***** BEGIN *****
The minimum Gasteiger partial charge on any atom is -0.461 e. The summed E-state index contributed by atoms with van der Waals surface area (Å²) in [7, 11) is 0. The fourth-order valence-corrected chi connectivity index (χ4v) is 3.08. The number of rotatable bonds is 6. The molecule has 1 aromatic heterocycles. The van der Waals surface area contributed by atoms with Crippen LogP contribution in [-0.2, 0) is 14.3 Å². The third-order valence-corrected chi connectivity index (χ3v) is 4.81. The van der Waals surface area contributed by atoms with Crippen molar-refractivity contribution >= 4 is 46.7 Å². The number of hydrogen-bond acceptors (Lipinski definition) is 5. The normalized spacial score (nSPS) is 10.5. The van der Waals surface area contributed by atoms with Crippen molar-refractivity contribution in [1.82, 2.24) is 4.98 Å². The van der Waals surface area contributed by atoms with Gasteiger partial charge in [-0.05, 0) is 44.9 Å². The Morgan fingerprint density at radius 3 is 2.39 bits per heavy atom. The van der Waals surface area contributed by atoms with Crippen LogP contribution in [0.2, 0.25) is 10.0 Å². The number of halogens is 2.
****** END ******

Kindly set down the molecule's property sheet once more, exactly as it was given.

The minimum Gasteiger partial charge on any atom is -0.461 e. The summed E-state index contributed by atoms with van der Waals surface area (Å²) in [7, 11) is 0. The fourth-order valence-corrected chi connectivity index (χ4v) is 3.08. The number of rotatable bonds is 6. The molecule has 1 aromatic heterocycles. The van der Waals surface area contributed by atoms with Crippen LogP contribution in [-0.2, 0) is 14.3 Å². The third-order valence-corrected chi connectivity index (χ3v) is 4.81. The van der Waals surface area contributed by atoms with Crippen molar-refractivity contribution >= 4 is 46.7 Å². The number of hydrogen-bond acceptors (Lipinski definition) is 5. The normalized spacial score (nSPS) is 10.5. The van der Waals surface area contributed by atoms with Crippen molar-refractivity contribution in [1.82, 2.24) is 4.98 Å². The van der Waals surface area contributed by atoms with Gasteiger partial charge in [-0.05, 0) is 44.9 Å². The Morgan fingerprint density at radius 3 is 2.39 bits per heavy atom. The van der Waals surface area contributed by atoms with Crippen LogP contribution in [0.2, 0.25) is 10.0 Å². The number of halogens is 2.